For one, it’s a fantasy. I love being transported to an imaginative world. There’s something so mysterious and secretive about a character discovering a way into a whole other realm. It reminds me of books I loved as a kid by Walter Farley. No, not the Black Stallion books, though I loved those, too. I’m referring to the Island Stallion books he wrote. The protagonist discovered behind a waterfall on an isolated island, a hidden valley were a herd of wild horses ran free, led by a golden stallion–the horse of the series title.
Of course Narnia accomplishes this same revelation of the secret to a greater degree. Through a wardrobe resides a world of talking animals and satyrs and fauns and dwarfs. What a find!
Another reason I enjoyed the book (I finished it yesterday) was because of the adventure. Lots happened. Danger lurked here and there. The character had to act in bold, daring ways, not always sure who to trust or how to proceed. It felt very much like real life–with an extra dose of danger.
It also wasn’t predictable. I guessed some elements correctly, but at other times I was completely surprised. There were some huge reveals, some great twists. I read to find out what would happen next, pushed by the tension woven into the fabric of each scene.
I also liked the book because I liked the main character. In fact, I “liked” a good number of the minor characters, too, in the sense that they were effective and believable. But the main character, I really liked. I was in his corner and I cared about what happened to him. I wanted him to make good decisions. I wanted him to succeed. I hoped the best for him and worried when he put his faith in the wrong place or acted hastily.
Ultimately, though, I liked the book because I thought it was truthful. It showed the way the world works spiritually, even as it dealt with some of the hard issues connected to the way the world works physically. Was it preachy? In a couple places. Was it allegorical? In some parts. But those things didn’t ruin the story for me. They might have for someone who doesn’t have a Christian worldview, however.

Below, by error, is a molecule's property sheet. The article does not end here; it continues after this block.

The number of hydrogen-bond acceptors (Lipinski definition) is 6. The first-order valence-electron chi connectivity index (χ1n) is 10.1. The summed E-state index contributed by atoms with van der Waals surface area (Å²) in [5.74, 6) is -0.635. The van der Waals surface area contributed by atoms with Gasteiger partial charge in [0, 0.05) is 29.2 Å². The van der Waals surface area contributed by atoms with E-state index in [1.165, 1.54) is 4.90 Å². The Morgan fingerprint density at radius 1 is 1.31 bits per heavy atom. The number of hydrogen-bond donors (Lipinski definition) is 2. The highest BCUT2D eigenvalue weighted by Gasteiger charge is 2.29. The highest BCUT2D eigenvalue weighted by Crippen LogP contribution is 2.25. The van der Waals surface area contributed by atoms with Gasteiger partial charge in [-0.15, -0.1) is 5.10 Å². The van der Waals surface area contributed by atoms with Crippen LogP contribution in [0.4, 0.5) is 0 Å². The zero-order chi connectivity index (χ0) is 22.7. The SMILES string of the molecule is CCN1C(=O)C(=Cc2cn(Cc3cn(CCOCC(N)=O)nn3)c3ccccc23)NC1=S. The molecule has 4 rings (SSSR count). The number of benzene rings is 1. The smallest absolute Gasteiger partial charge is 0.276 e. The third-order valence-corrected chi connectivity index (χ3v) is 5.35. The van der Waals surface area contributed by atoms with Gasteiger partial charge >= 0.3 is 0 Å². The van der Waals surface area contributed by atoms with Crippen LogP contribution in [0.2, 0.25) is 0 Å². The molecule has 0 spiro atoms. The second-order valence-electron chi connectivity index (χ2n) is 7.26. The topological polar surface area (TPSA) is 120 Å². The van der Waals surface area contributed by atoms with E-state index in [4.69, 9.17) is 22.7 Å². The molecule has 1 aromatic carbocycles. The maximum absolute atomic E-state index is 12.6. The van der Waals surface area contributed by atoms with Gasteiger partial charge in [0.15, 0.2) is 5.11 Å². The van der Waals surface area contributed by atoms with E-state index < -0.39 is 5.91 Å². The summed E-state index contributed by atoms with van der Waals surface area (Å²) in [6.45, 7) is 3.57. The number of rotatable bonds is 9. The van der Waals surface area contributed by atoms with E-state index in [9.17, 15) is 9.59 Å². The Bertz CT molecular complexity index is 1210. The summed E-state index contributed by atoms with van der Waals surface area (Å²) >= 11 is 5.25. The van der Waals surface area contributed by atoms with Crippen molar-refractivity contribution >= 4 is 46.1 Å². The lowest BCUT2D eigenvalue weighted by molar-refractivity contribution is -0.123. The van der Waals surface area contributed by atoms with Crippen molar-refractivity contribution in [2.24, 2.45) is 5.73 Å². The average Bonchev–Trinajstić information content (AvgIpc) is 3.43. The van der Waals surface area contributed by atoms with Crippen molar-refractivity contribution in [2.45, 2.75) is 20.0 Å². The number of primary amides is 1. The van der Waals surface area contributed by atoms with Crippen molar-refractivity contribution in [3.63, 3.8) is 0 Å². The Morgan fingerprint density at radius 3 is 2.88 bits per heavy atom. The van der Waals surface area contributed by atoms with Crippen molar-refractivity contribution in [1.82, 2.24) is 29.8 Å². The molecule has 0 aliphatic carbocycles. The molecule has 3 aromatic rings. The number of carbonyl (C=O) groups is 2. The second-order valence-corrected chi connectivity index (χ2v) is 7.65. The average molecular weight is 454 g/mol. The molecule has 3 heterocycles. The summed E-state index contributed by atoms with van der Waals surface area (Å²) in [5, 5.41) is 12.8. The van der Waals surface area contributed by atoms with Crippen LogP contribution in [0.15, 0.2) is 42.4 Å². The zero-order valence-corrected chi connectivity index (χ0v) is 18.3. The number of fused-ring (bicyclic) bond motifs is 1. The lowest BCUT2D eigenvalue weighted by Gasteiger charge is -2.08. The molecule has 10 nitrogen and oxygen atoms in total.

Realizing this makes me wonder whether the books we love agree with the way we see the world. Some have said that we read fiction, not to learn something new but to be reinforced in what we already believe.
Perhaps so. But I also think the best books, the ones I love, show me something in a new way. So I may in fact agree with the world view, but I understand my own beliefs better because of the story. I know that’s true for Narnia.
I also think books that show me how other people view the world are ones I appreciate. Gone with the Wind was that type of book. So was The Good Earth by Pearl S. Buck, Émile Zola’s Germinal, Baroness Emmuska Orczy’s The Scarlet Pimpernel, John Steinbeck’s Grapes of Wrath, and any number of others.
So what was this book I was reading? If you’re a regularly here at Spec Faith you know the author. I’m referring to none other than our newest columnist, Christopher Miller.
He and his brother Allan authored the young adult Hunter Brown series put out by Warner Press. I had read the first book, Hunter Brown and the Secret of the Shadow three years ago as part of the Christian Science Fiction and Fantasy Blog Tour. Some time later I read book two, Hunter Brown and the Consuming Fire. Then a couple weeks ago, I saw book three Hunter Brown and the Eye of Ends in my church library. This was the book I was discussing with my friend.
What about you? What books have you been reading that you’d tell your book friend about? Why did you enjoy them?